Mountain Dew is the people’s beverage. Not only does its historical association with “hillbillies” solidify it as a drink of the rural working class, its other branding endeavors with groups like gamers and extreme sports fans — as well as its cult following with Baja Blast at Taco Bell — have given the drink a fun, everyman status. This is something Mountain Dew leans directly into — even its font and color scheme are “edgy” and boisterous. Therefore, in envisioning a “hard” version of the substance, one would hope for some excitement. Perhaps it keeps the caffeine of the original beverage, or at least boasts a higher ABV than the modest five percent we’ve come to expect from other players in the hard seltzer game?
Sadly, the recently released and much anticipated “Hard Mtn Dew” offers neither of these things. With its lack of caffeine and low ABV — it’s also five percent — the boozy beverage is almost imperceptible from the original, and frankly, I’m wondering why it exists at all.
Mountain Dew has long been known as a whiskey mixer. In fact, that’s how it was originally marketed back in 1940, and allegedly the reason for its creation. With that in mind, it’s almost surprising that it’s taken this long — 82 years, to be exact — for Mountain Dew to skip the middleman and serve us an alcoholic version directly. Last summer, Mountain Dew began teasing a “Hard Mtn Dew” on Twitter, sharing pictures of Ed Hardy-like cans and ominously stating that “something” was coming. Then, in mid-February, Mountain Dew delivered upon its promise in three states — Iowa, Tennessee and Florida. In New York, I was one of the lucky few to be sent a sampling of the flavors to try.
Currently, there are four flavors of Hard Mtn Dew: Black cherry, watermelon, Baja Blast (a tropical lime flavor) and the original Mountain Dew. There isn’t much to say about their taste except that they all taste exactly like diet non-alcoholic sodas. You could easily pass them off to a child, which I’m sure is why the cans repetitively label the fact that they’re alcoholic and only for people ages 21 and up. The “diet” taste likely comes from the fact that all of the sodas have zero grams of sugar, something that I find frightening considering that the Hard Mtn Dews are by far the sweetest of any of hard beverage I’ve tasted in recent years (this includes Bud Light’s numerous seltzers and iced teas).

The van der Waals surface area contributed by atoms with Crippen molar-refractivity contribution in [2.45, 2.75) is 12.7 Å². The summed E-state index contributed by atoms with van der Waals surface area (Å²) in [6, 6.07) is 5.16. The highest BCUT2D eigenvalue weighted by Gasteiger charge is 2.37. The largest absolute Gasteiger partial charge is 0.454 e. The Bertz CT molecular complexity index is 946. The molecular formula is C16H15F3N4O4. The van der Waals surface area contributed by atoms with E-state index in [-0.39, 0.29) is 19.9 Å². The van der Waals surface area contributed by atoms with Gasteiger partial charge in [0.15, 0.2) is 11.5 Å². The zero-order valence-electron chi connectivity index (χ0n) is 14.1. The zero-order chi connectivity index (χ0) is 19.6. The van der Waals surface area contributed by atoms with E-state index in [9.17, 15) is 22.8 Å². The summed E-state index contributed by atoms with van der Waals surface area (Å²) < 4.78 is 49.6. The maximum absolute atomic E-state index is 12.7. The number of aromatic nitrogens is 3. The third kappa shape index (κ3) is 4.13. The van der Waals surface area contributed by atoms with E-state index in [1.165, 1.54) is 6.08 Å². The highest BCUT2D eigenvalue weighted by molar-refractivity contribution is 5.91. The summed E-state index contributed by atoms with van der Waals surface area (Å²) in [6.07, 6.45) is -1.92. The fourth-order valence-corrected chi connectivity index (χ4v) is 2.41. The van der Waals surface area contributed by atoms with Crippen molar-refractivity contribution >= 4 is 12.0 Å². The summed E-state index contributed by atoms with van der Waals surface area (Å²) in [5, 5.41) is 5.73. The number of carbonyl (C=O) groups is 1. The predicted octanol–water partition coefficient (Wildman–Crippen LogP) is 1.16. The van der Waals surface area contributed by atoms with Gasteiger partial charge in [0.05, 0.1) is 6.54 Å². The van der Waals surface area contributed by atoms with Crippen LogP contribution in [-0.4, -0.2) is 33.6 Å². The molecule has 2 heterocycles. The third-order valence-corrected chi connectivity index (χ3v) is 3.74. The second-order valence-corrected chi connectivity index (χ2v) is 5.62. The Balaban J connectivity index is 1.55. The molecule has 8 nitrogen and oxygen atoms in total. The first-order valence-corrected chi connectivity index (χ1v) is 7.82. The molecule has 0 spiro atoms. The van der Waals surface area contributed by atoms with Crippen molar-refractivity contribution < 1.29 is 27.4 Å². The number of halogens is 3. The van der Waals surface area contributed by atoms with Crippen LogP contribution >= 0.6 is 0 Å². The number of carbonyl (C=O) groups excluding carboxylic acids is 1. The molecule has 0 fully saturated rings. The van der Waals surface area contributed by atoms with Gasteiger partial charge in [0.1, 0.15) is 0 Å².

As one might anticipate, then, Hard Mtn Dew is best suited for those who already love Mountain Dew. The ideal consumer would be a person for whom nothing but Mountain Dew will do, and for whom adding liquor to the beverage would lessen that signature taste they can’t get enough of. I, however, can totally get enough Mountain Dew. I can really only stomach one before ditching it for something less cloying, so my sampling only included a single can. From this, I yielded a mild buzz, but in order to get properly drunk, I’d need to drink at least three in quick succession, something I can’t imagine doing without getting a migraine.
Still, there’s nothing to be disappointed about, as the product is as advertised. It touts itself as a sugar-free, five-percent ABV version of Mountain Dew, and that’s exactly what it is. But I can’t help but yearn for something with a bit more creativity and edge. We have enough ready-to-drink five-percent ABV products. Give me something a little more interesting! Give me a higher ABV! Give me caffeine! Give me the original Four Loko! Maybe it doesn’t need to be 14 percent ABV, and maybe it doesn’t need to have 150 milligrams of caffeine (three times as much as in a can of Mountain Dew), but c’mon — give us something here. I crave excitement, and I would have liked Mountain Dew to be the brand to deliver. Instead, all we get from Hard Mtn Dew is a reduced vowel-count in the word “Mountain,” a weird, tepid attempt at a supposedly raucous rebrand.
But that’s just me, and I realize this isn’t really about me. Hard Mtn Dew is a product more for die-hard Mountain Dew fans than for people who love to drink, and if that’s your thing, I can definitely still raise a can to that.